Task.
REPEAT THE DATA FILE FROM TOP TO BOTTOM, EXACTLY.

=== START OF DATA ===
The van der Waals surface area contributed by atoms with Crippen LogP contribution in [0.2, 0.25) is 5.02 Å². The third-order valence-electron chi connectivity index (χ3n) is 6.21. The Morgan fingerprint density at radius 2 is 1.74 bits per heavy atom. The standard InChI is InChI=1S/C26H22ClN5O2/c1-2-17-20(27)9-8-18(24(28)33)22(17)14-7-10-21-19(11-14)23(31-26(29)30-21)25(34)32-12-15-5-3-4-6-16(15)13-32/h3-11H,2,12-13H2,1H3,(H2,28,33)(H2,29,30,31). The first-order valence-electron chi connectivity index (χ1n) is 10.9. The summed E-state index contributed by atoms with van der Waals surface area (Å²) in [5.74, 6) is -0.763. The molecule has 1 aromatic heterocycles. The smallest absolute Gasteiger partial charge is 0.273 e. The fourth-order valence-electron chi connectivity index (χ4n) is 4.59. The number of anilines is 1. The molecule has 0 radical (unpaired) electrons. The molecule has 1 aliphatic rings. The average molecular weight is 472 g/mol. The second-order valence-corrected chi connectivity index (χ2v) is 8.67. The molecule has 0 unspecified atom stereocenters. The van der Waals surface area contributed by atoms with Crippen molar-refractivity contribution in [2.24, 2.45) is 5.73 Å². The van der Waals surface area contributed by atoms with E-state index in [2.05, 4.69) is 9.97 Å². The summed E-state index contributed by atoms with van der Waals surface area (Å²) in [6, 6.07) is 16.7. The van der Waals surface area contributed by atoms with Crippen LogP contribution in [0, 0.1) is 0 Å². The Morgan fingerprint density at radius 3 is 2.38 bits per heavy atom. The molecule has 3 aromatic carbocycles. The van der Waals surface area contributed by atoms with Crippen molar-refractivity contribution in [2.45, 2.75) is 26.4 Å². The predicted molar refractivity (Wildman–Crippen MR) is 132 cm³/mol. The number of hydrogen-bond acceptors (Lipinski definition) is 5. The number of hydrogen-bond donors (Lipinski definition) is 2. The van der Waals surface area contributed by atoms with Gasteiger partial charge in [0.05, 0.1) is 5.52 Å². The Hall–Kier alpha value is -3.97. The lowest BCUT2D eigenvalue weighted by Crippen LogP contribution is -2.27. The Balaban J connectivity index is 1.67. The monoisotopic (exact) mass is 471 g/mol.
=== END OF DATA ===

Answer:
The van der Waals surface area contributed by atoms with Crippen LogP contribution in [0.2, 0.25) is 5.02 Å². The third-order valence-electron chi connectivity index (χ3n) is 6.21. The Morgan fingerprint density at radius 2 is 1.74 bits per heavy atom. The standard InChI is InChI=1S/C26H22ClN5O2/c1-2-17-20(27)9-8-18(24(28)33)22(17)14-7-10-21-19(11-14)23(31-26(29)30-21)25(34)32-12-15-5-3-4-6-16(15)13-32/h3-11H,2,12-13H2,1H3,(H2,28,33)(H2,29,30,31). The first-order valence-electron chi connectivity index (χ1n) is 10.9. The summed E-state index contributed by atoms with van der Waals surface area (Å²) in [5.74, 6) is -0.763. The molecule has 1 aromatic heterocycles. The smallest absolute Gasteiger partial charge is 0.273 e. The fourth-order valence-electron chi connectivity index (χ4n) is 4.59. The number of anilines is 1. The molecule has 0 radical (unpaired) electrons. The molecule has 1 aliphatic rings. The average molecular weight is 472 g/mol. The second-order valence-corrected chi connectivity index (χ2v) is 8.67. The molecule has 0 unspecified atom stereocenters. The van der Waals surface area contributed by atoms with Crippen molar-refractivity contribution in [2.24, 2.45) is 5.73 Å². The van der Waals surface area contributed by atoms with E-state index in [2.05, 4.69) is 9.97 Å². The summed E-state index contributed by atoms with van der Waals surface area (Å²) in [6, 6.07) is 16.7. The van der Waals surface area contributed by atoms with Crippen LogP contribution in [0, 0.1) is 0 Å². The Morgan fingerprint density at radius 3 is 2.38 bits per heavy atom. The molecule has 3 aromatic carbocycles. The van der Waals surface area contributed by atoms with Crippen molar-refractivity contribution in [2.45, 2.75) is 26.4 Å². The predicted molar refractivity (Wildman–Crippen MR) is 132 cm³/mol. The number of hydrogen-bond acceptors (Lipinski definition) is 5. The number of hydrogen-bond donors (Lipinski definition) is 2. The van der Waals surface area contributed by atoms with Gasteiger partial charge in [0.05, 0.1) is 5.52 Å². The Hall–Kier alpha value is -3.97. The lowest BCUT2D eigenvalue weighted by Crippen LogP contribution is -2.27. The Balaban J connectivity index is 1.67. The monoisotopic (exact) mass is 471 g/mol.